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Are your bulls getting a real BSE?

Electroejaculation and a glance through the microscope is a tiny part of the breeding soundness examination.

Alan Newport, Editor, Beef Producer

September 4, 2019

3 Min Read
Bull testicles and scrotal circumference
Scrotal circumference is another part of the breeding soundness exam, and suggests fertility for the bull and early puberty for his daughters.ThinkstockPhotos

Our industry continues having subpar reproduction in the nation's beef cattle, and one of the tools designed to fix that issue appears to have been partially castrated.

In the fall issue of BEEF Vet magazine, which goes to beef veterinarians and health consultants, we featured stories on changes in bull breeding soundness exams (BSEs) and problems with breeders not using valid BSEs.

According to our two veterinarian sources, this is a bigger problem than I would have imagined. One vet, in particular, mentioned that his offering of BSEs for bull producers has fallen on hard times because he actually counts sperm motility and mobility, checks the accessory sex glands, and performs a full examination as recommended in the BSE instructions from the founding organization, the Society for Theriogenology.

This veterinarian said too many of the breeders he was working for just want a “pass,” a claim of fertile or infertile by a glance through the microscope. He told of rectally palpating the accessory sex glands to help identify present or future problems and said one guy told him, “I don’t think he’s pregnant.” In a sense, it may be funny, but not really.

The two changes is the standards for a BSE are actually beneficial, as they have removed two abnormal sperm conditions from the list of "abnormal" conditions for the sperm cells. However, regardless of this new information, the truth is that we have a problem with subfertile bulls. The problem was set up over the last 40-50 years as we selected tall cattle. In simplest terms, puberty is delayed until long bone growth reaches a certain point. The longer the leg bones, the longer until puberty arrives. Further, we’ve stopped selecting for bulls that work in every way and instead select for bulls that have the right numbers. Therefore we have a huge amount of unsuited, forage-unthrifty, large-framed, hormonally imbalanced cattle.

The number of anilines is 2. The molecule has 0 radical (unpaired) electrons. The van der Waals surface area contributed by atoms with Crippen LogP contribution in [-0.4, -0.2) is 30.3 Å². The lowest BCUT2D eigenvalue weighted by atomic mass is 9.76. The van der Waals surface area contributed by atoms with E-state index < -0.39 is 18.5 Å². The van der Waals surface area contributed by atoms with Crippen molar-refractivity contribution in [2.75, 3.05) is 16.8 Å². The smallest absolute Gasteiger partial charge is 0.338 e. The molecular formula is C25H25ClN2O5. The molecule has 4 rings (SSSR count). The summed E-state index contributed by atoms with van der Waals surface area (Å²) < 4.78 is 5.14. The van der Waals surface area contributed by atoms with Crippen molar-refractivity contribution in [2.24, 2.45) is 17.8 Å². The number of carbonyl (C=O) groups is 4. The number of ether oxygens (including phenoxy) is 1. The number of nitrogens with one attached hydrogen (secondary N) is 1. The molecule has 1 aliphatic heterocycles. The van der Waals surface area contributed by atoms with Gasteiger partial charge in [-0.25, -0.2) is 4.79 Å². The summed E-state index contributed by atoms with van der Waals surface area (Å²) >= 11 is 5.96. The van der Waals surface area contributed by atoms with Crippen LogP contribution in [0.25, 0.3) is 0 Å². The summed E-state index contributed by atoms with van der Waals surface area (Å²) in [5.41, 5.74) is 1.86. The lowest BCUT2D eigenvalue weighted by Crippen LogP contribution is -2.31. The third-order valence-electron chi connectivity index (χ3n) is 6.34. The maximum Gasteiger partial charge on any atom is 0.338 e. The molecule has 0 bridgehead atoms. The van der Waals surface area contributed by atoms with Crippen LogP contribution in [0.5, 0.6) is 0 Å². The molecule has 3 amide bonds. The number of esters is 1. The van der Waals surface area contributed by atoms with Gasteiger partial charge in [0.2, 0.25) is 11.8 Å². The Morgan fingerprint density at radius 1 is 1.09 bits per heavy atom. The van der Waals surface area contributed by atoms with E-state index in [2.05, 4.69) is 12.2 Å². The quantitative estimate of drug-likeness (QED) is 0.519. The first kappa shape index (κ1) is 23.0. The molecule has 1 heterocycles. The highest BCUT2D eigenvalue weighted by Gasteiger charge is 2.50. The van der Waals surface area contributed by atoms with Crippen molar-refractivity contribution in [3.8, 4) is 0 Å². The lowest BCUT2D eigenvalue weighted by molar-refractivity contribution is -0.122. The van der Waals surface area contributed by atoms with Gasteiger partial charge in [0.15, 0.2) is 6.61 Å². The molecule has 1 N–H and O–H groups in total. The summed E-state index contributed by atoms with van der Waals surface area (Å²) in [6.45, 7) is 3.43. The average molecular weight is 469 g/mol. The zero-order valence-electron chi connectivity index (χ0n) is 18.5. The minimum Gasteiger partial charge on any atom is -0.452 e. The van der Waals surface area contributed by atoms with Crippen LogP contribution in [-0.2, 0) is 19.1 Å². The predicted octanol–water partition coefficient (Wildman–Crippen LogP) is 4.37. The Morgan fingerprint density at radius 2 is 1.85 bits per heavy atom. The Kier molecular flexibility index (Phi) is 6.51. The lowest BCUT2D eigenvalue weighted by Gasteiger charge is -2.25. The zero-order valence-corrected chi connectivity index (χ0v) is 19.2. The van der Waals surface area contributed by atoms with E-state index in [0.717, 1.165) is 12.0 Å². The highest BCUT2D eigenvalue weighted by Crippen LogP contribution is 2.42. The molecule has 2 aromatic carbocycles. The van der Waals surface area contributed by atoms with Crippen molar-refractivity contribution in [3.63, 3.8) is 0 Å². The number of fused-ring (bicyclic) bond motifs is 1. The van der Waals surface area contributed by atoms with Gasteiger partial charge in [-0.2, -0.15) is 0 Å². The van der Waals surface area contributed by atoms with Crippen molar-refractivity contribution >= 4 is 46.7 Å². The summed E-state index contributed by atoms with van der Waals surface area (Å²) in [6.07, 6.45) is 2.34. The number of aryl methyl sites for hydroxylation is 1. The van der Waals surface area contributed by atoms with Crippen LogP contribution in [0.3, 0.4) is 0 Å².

As a result of all this, the long-term number of cows calving as a percentage of cows exposed falls somewhere in the mid to low 80-percentile range. I tend to believe it's probably around 82%, since I got that number several years ago from the southwest Standardized Performance Analysis (SPA) database kept for many years in Texas, Oklahoma and New Mexico. It included data from many medium and large ranches, so should have been representative.

I have also seen and published data from a large study of bulls using DNA testing for parentage in multi-sire pastures showing some bulls breed almost no cows, while others breed literally dozens.

Further, the Society for Theriogenology says one in five bulls, or about 20%, are "sub-fertile."

Cows are let slide too often for not calving or are fed expensively to get them bred. Bulls generally are not selected for masculinity or fleshing ability and tend only fall out of the herd when they get old or break down. The industry has become confused by all the focus on data, so the veterinarian and the breeding soundness exam was developed to help overcome these problems with infertility.

This suggests to me you should ask for a full BSE from your bull breeder. Even if you don’t fully understand it, the availability of the paperwork could be a litmus test for you.

If you want to learn more about the components of a bull breeding soundness exam, this online publication from Louisiana State University give many details:

This online fact sheet from Texas A&M gives a good overview:

About the Author(s)

Alan Newport

Editor, Beef Producer

Alan Newport is editor of Beef Producer, a national magazine with editorial content specifically targeted at beef production for Farm Progress’s 17 state and regional farm publications. Beef Producer appears as an insert in these magazines for readers with 50 head or more of beef cattle. Newport lives in north-central Oklahoma and travels the U.S. to meet producers and to chase down the latest and best information about the beef industry.

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